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Low Power Mercedes-Benz by Mark Lemay

Autosphere » Mechanical » Low Power Mercedes-Benz by Mark Lemay
Mercedes-Benz ML. Photo: Mercedes-Benz

A twin-turbo ML400 required diagnosis to restore its full performance potential.

This vehicle was brought to us from another shop with a customer complaint of low power and the Check Engine Light on. A quick scan showed codes P008A (Low pressure/fuel pressure too low), P0243 (Electrical fault in low pressure turbo output) and P0229 (turbocharger 1 boost pressure too low). A low fuel pressure problem and a low boost problem are indicators here.

This vehicle features a twin turbocharged V6 engine with Direct Injection. The initial question we had was, is the low fuel pressure causing the low boost or is the low boost somehow causing the low fuel pressure concern or were we dealing with two separate concerns?

Hard to tell

We started out by road testing the ML after we cleared the codes and during a roughly 20-minute test drive the vehicle performed normally, maybe slightly down on power but it was hard to tell as we had nothing to directly compare it to at this moment in time. However during the road test the low boost code set again. Scan data shows the boost pressure under WOT (fig 1). Obviously, the turbochargers are not producing and boost. We checked our information system (Alldata and Direct Hit). They had nothing other than maintenance information on this vehicle. No wiring diagrams, no system operation, no diagnostic troubles codes, nothing. We decided to pay for a short-term subscription to Mercedes-Benz— this process was difficult, but we were able to access the M-B aftermarket site after 10 days of back and forth with the OEM. Once we learned how to navigate the site we found that M-B does not provide trouble code charts or definitions. They do however provide system information and wiring diagrams. Not perfect, but better than nothing.

Scan data showed low turbo boost. Photo: Mark Lemay
Fairly simple

Turbo control on this vehicle is fairly simple. The two wastegates are spring loaded to the low boost position. An electric vacuum pump provides the vacuum required to close the wastegates and vacuum to the wastegates is controlled by a pulse width modulated solenoid. When the engine is started the PCM applies vacuum to the wastegates and that allows vacuum to be bled off to control boost. We noted on a test drive that the vacuum to the wastegates was not strong and was shut off after a few second when we went to Wide Open Throttle (WOT). This is the PCM’s response to the low boost condition. When the PCM cannot get the desired boost it shuts the turbos down by removing vacuum from the wastegates. We brought the vehicle back to the shop and started to check the vacuum system for the turbochargers. We found that the driver’s side turbo wastegate had a leaking vacuum diagram. A new wastegate was installed and the vehicle was road tested to verify the repair. Now the vehicle produced good boost and had a lot more power.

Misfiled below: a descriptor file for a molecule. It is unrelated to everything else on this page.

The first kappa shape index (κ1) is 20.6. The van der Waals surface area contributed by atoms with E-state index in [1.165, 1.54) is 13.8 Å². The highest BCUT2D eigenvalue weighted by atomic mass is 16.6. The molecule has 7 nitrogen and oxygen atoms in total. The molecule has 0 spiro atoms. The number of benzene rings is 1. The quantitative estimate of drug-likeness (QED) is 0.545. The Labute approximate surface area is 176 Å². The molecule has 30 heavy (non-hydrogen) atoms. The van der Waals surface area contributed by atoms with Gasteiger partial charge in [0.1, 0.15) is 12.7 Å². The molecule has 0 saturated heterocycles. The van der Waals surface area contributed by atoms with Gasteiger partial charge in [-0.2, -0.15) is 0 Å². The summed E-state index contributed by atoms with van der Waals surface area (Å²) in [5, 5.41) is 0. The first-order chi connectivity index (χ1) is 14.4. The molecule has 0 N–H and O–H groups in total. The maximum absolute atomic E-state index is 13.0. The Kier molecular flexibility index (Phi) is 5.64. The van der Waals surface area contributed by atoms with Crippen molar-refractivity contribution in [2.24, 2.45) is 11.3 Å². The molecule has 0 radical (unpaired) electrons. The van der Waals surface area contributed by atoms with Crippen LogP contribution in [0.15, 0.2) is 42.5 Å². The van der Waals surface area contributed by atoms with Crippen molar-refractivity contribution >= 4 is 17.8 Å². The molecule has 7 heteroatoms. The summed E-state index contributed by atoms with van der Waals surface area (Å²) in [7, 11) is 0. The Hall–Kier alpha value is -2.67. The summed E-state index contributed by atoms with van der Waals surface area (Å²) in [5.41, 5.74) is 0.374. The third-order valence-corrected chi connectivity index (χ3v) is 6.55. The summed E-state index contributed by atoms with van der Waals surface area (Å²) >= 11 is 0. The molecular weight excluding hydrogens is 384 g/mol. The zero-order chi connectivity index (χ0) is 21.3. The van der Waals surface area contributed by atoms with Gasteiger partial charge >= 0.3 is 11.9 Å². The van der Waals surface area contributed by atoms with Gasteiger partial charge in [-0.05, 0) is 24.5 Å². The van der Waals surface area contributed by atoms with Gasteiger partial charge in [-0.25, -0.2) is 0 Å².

After replacing a waste gate boost was restored… Photo: Mark Lemay
Stalled again

About 10 minutes into the road test and having observed that both turbos were functioning properly, (Fig 2) the vehicle stalled and the Check Engine light came back on. A code scan revealed that the turbo boost code was gone but the low fuel pressure code was back. We were able to observe low side fuel pressure with the scan tool and the data showed low fuel primary fuel pressure. (Fig 3). At this point it looked like we had two separate issues going on.

…yet another issue proved to be low fuel pressure. Photo: Mark Lemay

It turns out that this particular ML has a three-phase brushless fuel pump similar in operation to the Motor Generator operation in a Hybrid Electric vehicle. The fuel pump is controlled by a fuel pump control module mounted in the spare tire well in the back of the vehicle. We checked powers and grounds and the three phase circuits of the pump using a scope and low amp probe and determined that the fuel pump was faulty. We also noticed during our testing that the fuel pump module was really hot to the touch. The pump was drawing very high amperage and rather than take a chance on the module, we replaced the module as well.

Once everything was replaced, the car was road tested to make sure there were no additional problems. It is fairly unusual to have two separate problems causing a low power concern but that proved to be the case on this ML 400. Sometimes, you never know until you begin the actual diagnosis.

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